Rating On The Creep-O-Meter: 6. Nexus-6, that is.
What You Know Him From: Aristocratic asshole behavior of the worst kind. This guy is probably bullying your favorite hero because his servant buttered his toast incorrectly.
Movies: Best known as the patriarch to the snobby Malfroy clan in the “Harry Potter” movies, Isaacs certainly has perfected a certain queenly upper-class sort of villainy, the type that would have swallowed up 'Potter' co-star Alan Rickman had he not rejected the sea of post-“Die Hard” villain parts he was offered. But Isaacs, a legit capital-A actor, also brought a nastiness to Col. Tavington in Mel Gibson actioner “The Patriot,” proving a memorable, vicious foil that could not be more British against the apparently super-American Gibson. Isaacs’ condescension also shined in the kidflick “Peter Pan,” where he outdid Dustin Hoffman’s contemporary, campy Captain Hook in “Hook” with his own savage, bitter, slimy swashbuckler. 'Pan' is just one of many roles where Isaacs brings so much more to the role beyond what’s on the page, bringing great dimension to his baddies to suggest there was once a good man there. Even if he’s talented enough to ham it up, Isaacs is the guy when you want a baddie with layers.
Rating On The Creep-O-Meter: Honestly, maybe a ½ magic spell. Isaacs would likely charm you off your feet before revealing he had evil plans for you. He’s so good at it, but it’s simply not the main quiver in his bow.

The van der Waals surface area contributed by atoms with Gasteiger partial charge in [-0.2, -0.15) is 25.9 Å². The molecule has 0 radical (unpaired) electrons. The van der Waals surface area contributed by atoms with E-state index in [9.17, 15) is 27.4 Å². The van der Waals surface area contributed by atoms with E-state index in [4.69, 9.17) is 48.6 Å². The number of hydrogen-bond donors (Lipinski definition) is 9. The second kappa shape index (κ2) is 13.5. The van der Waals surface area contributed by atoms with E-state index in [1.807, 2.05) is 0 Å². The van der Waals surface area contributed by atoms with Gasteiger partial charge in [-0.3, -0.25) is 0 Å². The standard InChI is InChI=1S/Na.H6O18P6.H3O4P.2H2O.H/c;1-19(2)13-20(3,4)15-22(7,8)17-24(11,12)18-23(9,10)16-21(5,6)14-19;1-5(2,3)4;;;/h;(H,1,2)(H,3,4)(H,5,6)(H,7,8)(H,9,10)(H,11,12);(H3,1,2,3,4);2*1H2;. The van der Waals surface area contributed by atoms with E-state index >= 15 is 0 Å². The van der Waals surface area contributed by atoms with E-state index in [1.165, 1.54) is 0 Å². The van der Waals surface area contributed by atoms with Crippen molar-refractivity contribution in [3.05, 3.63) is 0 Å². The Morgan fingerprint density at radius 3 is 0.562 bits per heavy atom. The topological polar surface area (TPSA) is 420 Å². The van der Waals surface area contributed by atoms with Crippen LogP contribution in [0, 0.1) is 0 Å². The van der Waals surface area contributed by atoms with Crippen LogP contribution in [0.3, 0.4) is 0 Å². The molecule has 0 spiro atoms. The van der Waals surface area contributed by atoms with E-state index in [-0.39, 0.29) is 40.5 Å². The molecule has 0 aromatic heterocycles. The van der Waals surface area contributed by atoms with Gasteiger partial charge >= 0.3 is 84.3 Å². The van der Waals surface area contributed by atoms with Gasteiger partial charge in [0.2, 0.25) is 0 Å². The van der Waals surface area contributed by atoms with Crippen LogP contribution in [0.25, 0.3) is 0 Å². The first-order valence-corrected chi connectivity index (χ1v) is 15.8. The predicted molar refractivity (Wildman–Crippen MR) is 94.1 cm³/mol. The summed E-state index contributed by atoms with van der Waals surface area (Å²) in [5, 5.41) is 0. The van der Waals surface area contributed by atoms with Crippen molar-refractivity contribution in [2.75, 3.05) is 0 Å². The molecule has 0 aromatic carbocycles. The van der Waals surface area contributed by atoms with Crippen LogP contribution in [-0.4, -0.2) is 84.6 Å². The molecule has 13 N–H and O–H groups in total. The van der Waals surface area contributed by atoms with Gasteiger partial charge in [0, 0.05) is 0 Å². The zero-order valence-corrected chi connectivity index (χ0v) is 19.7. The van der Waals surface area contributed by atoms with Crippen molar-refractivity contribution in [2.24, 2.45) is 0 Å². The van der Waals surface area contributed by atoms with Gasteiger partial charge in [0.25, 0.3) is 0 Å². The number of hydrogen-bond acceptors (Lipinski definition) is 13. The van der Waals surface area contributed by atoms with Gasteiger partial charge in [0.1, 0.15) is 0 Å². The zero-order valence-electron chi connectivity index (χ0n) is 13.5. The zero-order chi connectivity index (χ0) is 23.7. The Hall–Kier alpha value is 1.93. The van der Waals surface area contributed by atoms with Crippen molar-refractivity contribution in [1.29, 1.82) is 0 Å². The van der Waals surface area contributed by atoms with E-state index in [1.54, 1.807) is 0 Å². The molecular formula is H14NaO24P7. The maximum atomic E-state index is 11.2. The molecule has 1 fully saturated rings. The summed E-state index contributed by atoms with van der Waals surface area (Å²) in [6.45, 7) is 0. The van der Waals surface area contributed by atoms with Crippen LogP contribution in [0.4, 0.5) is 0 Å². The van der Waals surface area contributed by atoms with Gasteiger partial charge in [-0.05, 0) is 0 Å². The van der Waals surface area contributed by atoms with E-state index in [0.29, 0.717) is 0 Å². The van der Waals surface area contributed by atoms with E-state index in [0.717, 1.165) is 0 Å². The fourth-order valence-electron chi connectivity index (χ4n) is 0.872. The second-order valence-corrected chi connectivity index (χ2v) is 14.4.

There are plenty of undersung bad asses that we didn't have room for but still deserve our respect (and cold, mortal fear). Christopher McDonald is probably best remembered in his villainous role in "Happy Gilmore," but he's been more serious (and far creepier) in things like Robert Rodriguez's "The Faculty," Ridley Scott's "Thelma and Louise," hell, even Brad Bird's "Iron Giant"; Walton Goggins is a villainous superstar in the making, thanks to turns in "Predators" and "Django Unchained" (and a prolonged arc as a very bad dude on FX's "Justified"); John Getz is the perfect eighties sleazeball in "The Fly" (he even showed up in "The Fly II!"); not even an Oscar nomination for "Babe" could take away the low rent anonymity of James Cromwell, who proved he could be very bad in "L.A. Confidential" (and other, less films like "Species II"); Anthony Heald was so memorable as Chilton, the warden who looked after a band of incredibly deadly psychopaths in "Silence of the Lambs" (and later "Red Dragon") that when the character was introduced on NBC's "Hannibal," we let out an audible sigh because it wasn't him again; Mark Strong continues to do excellent work in often marginalized bad guy roles in things like "Sherlock Holmes," "Sunshine," "John Carter" and "The Guard" - maybe being British makes you bad; MC Gainey has had a host of memorable bad guy roles, starring alongside Goggins (at least for a little while) as a similarly fiendish character on "Justified" and in last year's "Django Unchained," as a bible-quoting slaver named Big John Brittle; Billy Burke can strike fear into your heart without you ever knowing his name, both as an abusive husband in the J. Lo basic cable staple "Enough" and as a Satanic cult leader in "Drive Angry;" Gary Cole might have been the boss from hell in "Office Space" but he brought a little more heat to "Pineapple Express" as a murderous drug lord and (even chillier still) a gangster in Sam Raimi's woefully underappreciated "Simple Plan;" and ending on a high note, Gregg Henry, a favorite of director Brian De Palma (who knows a thing or two about bad guys), was unstoppable in "Body Double" and returned for even more ass-holey-y fun in James Gunn's horror throwback "Slither." - Erik McClanahan, Gabe Toro, Rodrigo Perez, Drew Taylor, Ben Brock